Historical Introduction

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In 1918, Aron first proposed that fat may be essential for normal growth and development of animals. Butter, apart from its caloric value, was deemed to have an important nutritional value because of the presence of certain lipid molecules. Evans and Burr (1927) subsequently demonstrated that a deficiency of fat severely affected both growth and reproduction of experimental animals, despite addition of the fat-soluble vitamins A, D, and E to the diet. These authors suggested that fat contained a new essential substance termed vitamin F. The work of Burr and Burr in 1929 first showed the nutritional importance of specific lipids in fat. Weanling rats fed a fat-free diet showed impaired growth, scaly skin, tail necrosis, and increased mortality, conditions that were reversed by feeding linoleic acid (C18:2n-6). In further work, the same authors described impaired fertility and augmented water consumption as additional symptoms of a deficiency of either C18:2n-6 or a-linolenic acid (C18:3n-3). The term essential fatty acids (EFA) was coined by Burr and Burr for those fatty acids (FA) not synthesized in mammals and for which deficiencies could be reversed by dietary addition.

Arachidonic acid (C20:4n-6) was determined to be an EFA in 1938. It was found to be approximately three times as effective as C18:2n-6 in relieving essential fatty acid deficiency (EFAD) symptoms. C18:2n-6 was subsequently found to undergo biotransformation to C20:4n-6; thus, C18:2n-6 was judged to be the primary unsaturated FA required in the diet by animals. Although various researchers were able to generate EFAD in different species by feeding EFA-deficient diets, EFAD was first described in the human in 1958. Infants fed a milk-based formula diet lacking EFA showed severe skin symptoms that were alleviated by addition of C18:2n-6.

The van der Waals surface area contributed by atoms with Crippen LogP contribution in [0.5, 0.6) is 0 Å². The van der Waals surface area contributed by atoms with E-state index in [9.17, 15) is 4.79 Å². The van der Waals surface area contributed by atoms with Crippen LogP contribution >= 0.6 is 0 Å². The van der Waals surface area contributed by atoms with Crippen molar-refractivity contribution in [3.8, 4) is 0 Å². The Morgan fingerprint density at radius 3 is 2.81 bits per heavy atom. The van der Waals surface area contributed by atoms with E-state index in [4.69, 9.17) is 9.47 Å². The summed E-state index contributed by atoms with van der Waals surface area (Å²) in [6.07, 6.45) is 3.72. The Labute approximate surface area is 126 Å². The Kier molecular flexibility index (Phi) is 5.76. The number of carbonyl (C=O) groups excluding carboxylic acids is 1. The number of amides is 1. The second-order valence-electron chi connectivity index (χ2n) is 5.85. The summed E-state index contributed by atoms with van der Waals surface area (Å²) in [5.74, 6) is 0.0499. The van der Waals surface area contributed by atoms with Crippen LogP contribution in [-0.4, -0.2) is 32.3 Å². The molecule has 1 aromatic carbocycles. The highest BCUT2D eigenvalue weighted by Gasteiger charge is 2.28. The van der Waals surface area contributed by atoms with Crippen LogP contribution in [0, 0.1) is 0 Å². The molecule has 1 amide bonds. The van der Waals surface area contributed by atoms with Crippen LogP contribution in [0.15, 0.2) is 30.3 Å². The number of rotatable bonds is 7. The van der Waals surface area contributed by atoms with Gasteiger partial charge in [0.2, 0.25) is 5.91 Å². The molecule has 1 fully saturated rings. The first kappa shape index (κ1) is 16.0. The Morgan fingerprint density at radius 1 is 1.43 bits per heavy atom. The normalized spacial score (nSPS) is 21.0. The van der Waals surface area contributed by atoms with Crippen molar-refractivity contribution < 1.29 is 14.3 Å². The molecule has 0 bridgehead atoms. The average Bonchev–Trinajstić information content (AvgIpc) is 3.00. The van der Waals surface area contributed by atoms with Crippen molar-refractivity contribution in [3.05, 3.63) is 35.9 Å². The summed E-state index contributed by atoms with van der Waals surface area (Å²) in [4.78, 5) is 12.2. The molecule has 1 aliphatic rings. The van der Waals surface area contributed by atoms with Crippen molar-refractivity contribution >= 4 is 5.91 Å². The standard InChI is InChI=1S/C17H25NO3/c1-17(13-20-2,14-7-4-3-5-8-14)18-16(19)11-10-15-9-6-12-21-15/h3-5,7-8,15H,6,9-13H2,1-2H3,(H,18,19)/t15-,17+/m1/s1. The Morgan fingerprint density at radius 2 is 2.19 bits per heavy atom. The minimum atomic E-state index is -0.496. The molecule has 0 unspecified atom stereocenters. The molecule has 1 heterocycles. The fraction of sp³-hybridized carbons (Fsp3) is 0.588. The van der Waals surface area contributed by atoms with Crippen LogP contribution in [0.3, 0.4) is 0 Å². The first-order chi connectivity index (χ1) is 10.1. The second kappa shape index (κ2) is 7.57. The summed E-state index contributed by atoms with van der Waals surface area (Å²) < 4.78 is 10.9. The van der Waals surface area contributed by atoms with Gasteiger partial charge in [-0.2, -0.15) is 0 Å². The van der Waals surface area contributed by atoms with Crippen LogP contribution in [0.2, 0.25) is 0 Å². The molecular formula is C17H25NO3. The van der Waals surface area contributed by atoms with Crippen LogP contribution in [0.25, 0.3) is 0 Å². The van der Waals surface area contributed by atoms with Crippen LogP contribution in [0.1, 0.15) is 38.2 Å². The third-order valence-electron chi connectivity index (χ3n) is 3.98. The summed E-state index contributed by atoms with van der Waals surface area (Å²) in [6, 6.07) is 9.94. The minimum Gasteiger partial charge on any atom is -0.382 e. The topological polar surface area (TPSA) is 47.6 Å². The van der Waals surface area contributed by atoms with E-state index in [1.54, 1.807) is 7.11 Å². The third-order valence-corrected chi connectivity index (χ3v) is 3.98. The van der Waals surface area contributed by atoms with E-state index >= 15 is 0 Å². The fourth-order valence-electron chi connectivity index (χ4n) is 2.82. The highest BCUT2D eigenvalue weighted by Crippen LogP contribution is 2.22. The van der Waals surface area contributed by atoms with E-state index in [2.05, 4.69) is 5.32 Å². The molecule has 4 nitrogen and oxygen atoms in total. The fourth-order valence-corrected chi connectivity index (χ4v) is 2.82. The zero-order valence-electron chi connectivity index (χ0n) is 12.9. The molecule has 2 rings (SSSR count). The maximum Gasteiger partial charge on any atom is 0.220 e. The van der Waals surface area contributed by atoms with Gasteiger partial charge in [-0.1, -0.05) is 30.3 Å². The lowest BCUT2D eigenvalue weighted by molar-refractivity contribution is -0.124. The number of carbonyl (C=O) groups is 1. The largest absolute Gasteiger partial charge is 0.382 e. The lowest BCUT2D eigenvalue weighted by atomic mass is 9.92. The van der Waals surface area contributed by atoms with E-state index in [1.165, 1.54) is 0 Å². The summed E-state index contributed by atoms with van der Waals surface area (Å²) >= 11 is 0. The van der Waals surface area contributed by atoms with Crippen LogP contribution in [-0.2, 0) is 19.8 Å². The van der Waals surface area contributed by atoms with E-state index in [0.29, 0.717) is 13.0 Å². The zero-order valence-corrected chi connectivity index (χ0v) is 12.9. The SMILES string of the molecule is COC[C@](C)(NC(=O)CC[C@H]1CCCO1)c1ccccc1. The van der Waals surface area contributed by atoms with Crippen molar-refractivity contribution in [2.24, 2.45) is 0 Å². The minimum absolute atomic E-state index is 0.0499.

In human adults, EFAD was subsequently described as a consequence of parenteral nutrition in which fat-free solutions containing only glucose, amino acids, electrolytes, and micronutrients were continuously infused. The resulting rashes and low plasma concentrations of polyunsaturated fatty acids (PUFA) were reversed by infusion of intravenous emulsions containing C18:2n-6. Holman et al. (1982) reported the first example of deficiency symptoms attributed to C18:3n-3 deficiency in a 6-year-old girl maintained parenterally for 5 months on a safflower-oil-based emulsion rich in C18:2n-6. Deficiency symptoms, including neuropathy and low serum concentrations of C18:3n-3, were corrected by changing the parenteral nutrition recipe to include soybean oil emulsion rich in n-3 FA ( 1). Neuringer et al. (2) in 1984 demonstrated C18:3n-3 deficiency in the offspring of rhesus monkeys showing a loss in visual activity. C18:3n-3 deficiency was also described in nine patients who had received 0.02 to 0.09% of calories as n-3 FA via gastric tube feeding over a period of 2.5 to 12 years ( 3). The scaly dermatitis and depressed concentrations of n-3 FA in plasma and erythrocytes of the patients were reversed by supplementation with C18:3n-3.

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